Crystals from 0.1 M Bis-Tris pH 6.5, 10% w/v PEG 5000 MME and 4% v/v dimethyl sulfoxide, in space group H3, with unit-cell parameters a = b = 115.8 Å and c = 75.2 Å, were of variable diffraction quality. Testing of the crystals along with dataset collection was performed at beamline BL14.1 of the BESSY II synchrotron radiation source using a MARmosaic CCD 225 detector and a mini-kappa goniometer (Fig. 1[link]). The presence of the natively bound Zn2+ ions was confirmed by an X-ray fluorescence spectrum measurement. To minimize the effects of fast radiation damage to these crystals the first data set to obtain sufficient anomalous signal was collected slightly above the experimentally determined Zn2+ absorption edge (λ = 1.2782 Å). One ω-scan dataset was collected (Δω = 1°, κ = 0, t = 10 s, 180 images) and processed using HKL2000 (Otwinowski & Minor, 1997[Otwinowski, Z. & Minor, W. (1997). Methods Enzymol. 276, 307-326.]). The data, with diffraction limit 3.6 Å, Rmerge/Rmerge-outershell = 0.10/0.54 and overall I/σ(I) = 18.3, were used for initial structure solution computations. Three zinc ions were localized using the SHELX97 program package (Sheldrick, 2008[Sheldrick, G. M. (2008). Acta Cryst. A64, 112-122.]), but the overall data quality, including anisotropy, disables structure solution. Approximately one-sixth of the molecular mass of the enzyme is formed by covalently attached oligosaccharides, which probably leads to uneasy crystallization and problematic diffraction data analysis.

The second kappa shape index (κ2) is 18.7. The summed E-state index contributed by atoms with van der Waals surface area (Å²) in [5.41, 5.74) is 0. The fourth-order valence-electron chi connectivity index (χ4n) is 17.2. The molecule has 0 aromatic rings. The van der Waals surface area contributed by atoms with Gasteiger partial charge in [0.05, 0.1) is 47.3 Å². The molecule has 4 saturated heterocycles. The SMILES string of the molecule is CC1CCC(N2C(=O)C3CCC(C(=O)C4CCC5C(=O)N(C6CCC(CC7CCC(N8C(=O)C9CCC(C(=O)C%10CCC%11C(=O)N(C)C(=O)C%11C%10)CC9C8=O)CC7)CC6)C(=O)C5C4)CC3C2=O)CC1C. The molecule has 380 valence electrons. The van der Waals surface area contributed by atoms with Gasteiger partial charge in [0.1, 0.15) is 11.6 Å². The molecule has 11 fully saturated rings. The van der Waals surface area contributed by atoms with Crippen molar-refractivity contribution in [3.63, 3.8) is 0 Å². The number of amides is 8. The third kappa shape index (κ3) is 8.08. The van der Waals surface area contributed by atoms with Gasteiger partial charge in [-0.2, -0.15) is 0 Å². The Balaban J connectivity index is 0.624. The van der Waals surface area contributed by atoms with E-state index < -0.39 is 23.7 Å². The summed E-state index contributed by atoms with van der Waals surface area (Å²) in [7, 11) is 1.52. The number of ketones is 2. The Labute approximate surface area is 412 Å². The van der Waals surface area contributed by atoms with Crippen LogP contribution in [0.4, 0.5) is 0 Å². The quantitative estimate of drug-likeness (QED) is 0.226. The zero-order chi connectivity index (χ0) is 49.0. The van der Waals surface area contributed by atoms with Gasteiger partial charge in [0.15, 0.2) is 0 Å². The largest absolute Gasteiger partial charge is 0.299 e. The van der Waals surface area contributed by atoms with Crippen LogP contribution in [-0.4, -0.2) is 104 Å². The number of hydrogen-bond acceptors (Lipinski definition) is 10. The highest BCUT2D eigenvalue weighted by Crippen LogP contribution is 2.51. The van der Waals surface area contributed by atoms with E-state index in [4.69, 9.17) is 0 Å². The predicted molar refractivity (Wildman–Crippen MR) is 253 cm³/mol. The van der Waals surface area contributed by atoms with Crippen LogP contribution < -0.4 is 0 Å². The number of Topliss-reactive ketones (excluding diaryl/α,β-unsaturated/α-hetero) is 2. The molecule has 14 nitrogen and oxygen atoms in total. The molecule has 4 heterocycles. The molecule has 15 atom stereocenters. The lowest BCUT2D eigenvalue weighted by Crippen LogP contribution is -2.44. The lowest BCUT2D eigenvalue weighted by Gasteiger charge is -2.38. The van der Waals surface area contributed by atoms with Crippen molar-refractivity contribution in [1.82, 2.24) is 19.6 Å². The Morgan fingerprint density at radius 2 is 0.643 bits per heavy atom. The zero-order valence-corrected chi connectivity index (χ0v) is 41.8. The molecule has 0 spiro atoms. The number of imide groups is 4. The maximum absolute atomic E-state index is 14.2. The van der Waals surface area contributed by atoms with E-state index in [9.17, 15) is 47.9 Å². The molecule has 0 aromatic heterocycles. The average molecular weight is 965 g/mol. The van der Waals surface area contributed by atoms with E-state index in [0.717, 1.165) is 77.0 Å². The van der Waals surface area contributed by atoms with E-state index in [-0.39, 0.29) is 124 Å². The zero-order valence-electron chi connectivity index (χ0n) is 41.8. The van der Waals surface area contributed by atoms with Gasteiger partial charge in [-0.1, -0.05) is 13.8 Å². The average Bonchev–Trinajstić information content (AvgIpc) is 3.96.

[Figure 1]
Figure 1
Anisotropic diffraction pattern collected from a crystal of tomato nuclease 1. The highest resolution reflections can be observed at about 3.6 Å.